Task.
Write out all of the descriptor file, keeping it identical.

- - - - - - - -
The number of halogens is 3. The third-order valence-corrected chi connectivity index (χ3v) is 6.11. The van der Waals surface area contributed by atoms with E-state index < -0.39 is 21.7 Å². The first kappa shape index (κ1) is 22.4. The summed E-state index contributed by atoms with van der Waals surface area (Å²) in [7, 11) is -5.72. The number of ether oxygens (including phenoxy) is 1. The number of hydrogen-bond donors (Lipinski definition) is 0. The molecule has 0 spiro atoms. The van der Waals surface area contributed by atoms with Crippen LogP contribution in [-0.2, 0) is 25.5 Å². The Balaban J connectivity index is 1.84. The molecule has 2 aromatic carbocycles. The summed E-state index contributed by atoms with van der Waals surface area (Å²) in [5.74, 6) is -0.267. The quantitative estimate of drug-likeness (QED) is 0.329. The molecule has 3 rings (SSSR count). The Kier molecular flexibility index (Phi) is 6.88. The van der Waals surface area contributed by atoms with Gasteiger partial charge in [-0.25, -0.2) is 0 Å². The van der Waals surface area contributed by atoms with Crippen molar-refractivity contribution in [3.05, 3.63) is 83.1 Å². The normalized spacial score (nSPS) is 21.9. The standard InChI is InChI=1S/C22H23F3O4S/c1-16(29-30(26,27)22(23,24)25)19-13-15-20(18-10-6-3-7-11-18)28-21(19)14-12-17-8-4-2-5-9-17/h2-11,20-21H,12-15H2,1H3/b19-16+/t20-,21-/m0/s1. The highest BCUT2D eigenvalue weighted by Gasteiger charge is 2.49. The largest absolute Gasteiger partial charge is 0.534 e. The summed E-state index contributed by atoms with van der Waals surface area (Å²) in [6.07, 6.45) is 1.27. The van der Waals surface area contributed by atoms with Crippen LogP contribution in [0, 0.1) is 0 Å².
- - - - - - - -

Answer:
The number of halogens is 3. The third-order valence-corrected chi connectivity index (χ3v) is 6.11. The van der Waals surface area contributed by atoms with E-state index < -0.39 is 21.7 Å². The first kappa shape index (κ1) is 22.4. The summed E-state index contributed by atoms with van der Waals surface area (Å²) in [7, 11) is -5.72. The number of ether oxygens (including phenoxy) is 1. The number of hydrogen-bond donors (Lipinski definition) is 0. The molecule has 0 spiro atoms. The van der Waals surface area contributed by atoms with Crippen LogP contribution in [-0.2, 0) is 25.5 Å². The Balaban J connectivity index is 1.84. The molecule has 2 aromatic carbocycles. The summed E-state index contributed by atoms with van der Waals surface area (Å²) in [5.74, 6) is -0.267. The quantitative estimate of drug-likeness (QED) is 0.329. The molecule has 3 rings (SSSR count). The Kier molecular flexibility index (Phi) is 6.88. The van der Waals surface area contributed by atoms with Gasteiger partial charge in [-0.25, -0.2) is 0 Å². The van der Waals surface area contributed by atoms with Crippen molar-refractivity contribution in [3.05, 3.63) is 83.1 Å². The normalized spacial score (nSPS) is 21.9. The standard InChI is InChI=1S/C22H23F3O4S/c1-16(29-30(26,27)22(23,24)25)19-13-15-20(18-10-6-3-7-11-18)28-21(19)14-12-17-8-4-2-5-9-17/h2-11,20-21H,12-15H2,1H3/b19-16+/t20-,21-/m0/s1. The highest BCUT2D eigenvalue weighted by Gasteiger charge is 2.49. The largest absolute Gasteiger partial charge is 0.534 e. The summed E-state index contributed by atoms with van der Waals surface area (Å²) in [6.07, 6.45) is 1.27. The van der Waals surface area contributed by atoms with Crippen LogP contribution in [0, 0.1) is 0 Å².